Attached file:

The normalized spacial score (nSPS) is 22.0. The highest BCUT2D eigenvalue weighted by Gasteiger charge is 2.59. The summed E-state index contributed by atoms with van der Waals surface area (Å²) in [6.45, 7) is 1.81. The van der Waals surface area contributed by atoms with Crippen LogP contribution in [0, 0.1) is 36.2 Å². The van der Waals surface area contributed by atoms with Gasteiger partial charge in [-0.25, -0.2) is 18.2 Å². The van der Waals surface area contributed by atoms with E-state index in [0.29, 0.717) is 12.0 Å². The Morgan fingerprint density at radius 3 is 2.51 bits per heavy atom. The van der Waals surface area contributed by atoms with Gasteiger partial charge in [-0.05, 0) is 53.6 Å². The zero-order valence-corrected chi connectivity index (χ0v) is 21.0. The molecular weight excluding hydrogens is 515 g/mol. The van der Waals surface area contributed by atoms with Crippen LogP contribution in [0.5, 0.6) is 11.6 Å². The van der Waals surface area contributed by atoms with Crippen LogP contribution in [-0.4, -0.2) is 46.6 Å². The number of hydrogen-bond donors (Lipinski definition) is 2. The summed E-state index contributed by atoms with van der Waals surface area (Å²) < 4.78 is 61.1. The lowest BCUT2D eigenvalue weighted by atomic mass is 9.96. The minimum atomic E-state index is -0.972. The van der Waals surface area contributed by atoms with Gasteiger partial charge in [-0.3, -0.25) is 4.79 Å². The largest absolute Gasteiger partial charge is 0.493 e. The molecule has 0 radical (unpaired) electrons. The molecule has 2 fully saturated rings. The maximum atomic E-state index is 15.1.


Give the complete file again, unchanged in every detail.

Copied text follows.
The normalized spacial score (nSPS) is 22.0. The highest BCUT2D eigenvalue weighted by Gasteiger charge is 2.59. The summed E-state index contributed by atoms with van der Waals surface area (Å²) in [6.45, 7) is 1.81. The van der Waals surface area contributed by atoms with Crippen LogP contribution in [0, 0.1) is 36.2 Å². The van der Waals surface area contributed by atoms with Gasteiger partial charge in [-0.25, -0.2) is 18.2 Å². The van der Waals surface area contributed by atoms with E-state index in [0.29, 0.717) is 12.0 Å². The Morgan fingerprint density at radius 3 is 2.51 bits per heavy atom. The van der Waals surface area contributed by atoms with Gasteiger partial charge in [-0.05, 0) is 53.6 Å². The zero-order valence-corrected chi connectivity index (χ0v) is 21.0. The molecular weight excluding hydrogens is 515 g/mol. The van der Waals surface area contributed by atoms with Crippen LogP contribution in [0.5, 0.6) is 11.6 Å². The van der Waals surface area contributed by atoms with Crippen LogP contribution in [-0.4, -0.2) is 46.6 Å². The number of hydrogen-bond donors (Lipinski definition) is 2. The summed E-state index contributed by atoms with van der Waals surface area (Å²) < 4.78 is 61.1. The lowest BCUT2D eigenvalue weighted by atomic mass is 9.96. The minimum atomic E-state index is -0.972. The van der Waals surface area contributed by atoms with Gasteiger partial charge in [-0.3, -0.25) is 4.79 Å². The largest absolute Gasteiger partial charge is 0.493 e. The molecule has 0 radical (unpaired) electrons. The molecule has 2 fully saturated rings. The maximum atomic E-state index is 15.1.